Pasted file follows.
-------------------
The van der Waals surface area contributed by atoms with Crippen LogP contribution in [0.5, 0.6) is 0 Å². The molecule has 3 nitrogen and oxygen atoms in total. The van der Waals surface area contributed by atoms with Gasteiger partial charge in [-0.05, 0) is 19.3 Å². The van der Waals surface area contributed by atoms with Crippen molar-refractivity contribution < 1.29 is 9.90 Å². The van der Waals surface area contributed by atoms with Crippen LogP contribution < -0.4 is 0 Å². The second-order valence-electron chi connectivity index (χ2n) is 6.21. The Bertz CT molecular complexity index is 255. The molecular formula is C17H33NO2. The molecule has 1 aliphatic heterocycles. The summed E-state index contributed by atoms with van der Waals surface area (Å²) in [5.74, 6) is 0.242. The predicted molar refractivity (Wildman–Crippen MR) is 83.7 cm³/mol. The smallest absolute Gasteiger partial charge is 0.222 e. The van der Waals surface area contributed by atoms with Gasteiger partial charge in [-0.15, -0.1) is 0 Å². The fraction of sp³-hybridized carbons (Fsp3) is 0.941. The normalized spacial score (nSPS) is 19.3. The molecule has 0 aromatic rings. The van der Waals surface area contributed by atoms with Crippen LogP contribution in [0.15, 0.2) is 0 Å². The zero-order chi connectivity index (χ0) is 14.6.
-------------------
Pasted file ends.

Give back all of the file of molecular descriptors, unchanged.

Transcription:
The van der Waals surface area contributed by atoms with Crippen LogP contribution in [0.5, 0.6) is 0 Å². The molecule has 3 nitrogen and oxygen atoms in total. The van der Waals surface area contributed by atoms with Gasteiger partial charge in [-0.05, 0) is 19.3 Å². The van der Waals surface area contributed by atoms with Crippen molar-refractivity contribution < 1.29 is 9.90 Å². The van der Waals surface area contributed by atoms with Crippen LogP contribution < -0.4 is 0 Å². The second-order valence-electron chi connectivity index (χ2n) is 6.21. The Bertz CT molecular complexity index is 255. The molecular formula is C17H33NO2. The molecule has 1 aliphatic heterocycles. The summed E-state index contributed by atoms with van der Waals surface area (Å²) in [5.74, 6) is 0.242. The predicted molar refractivity (Wildman–Crippen MR) is 83.7 cm³/mol. The smallest absolute Gasteiger partial charge is 0.222 e. The van der Waals surface area contributed by atoms with Gasteiger partial charge in [-0.15, -0.1) is 0 Å². The fraction of sp³-hybridized carbons (Fsp3) is 0.941. The normalized spacial score (nSPS) is 19.3. The molecule has 0 aromatic rings. The van der Waals surface area contributed by atoms with Crippen LogP contribution in [0.15, 0.2) is 0 Å². The zero-order chi connectivity index (χ0) is 14.6.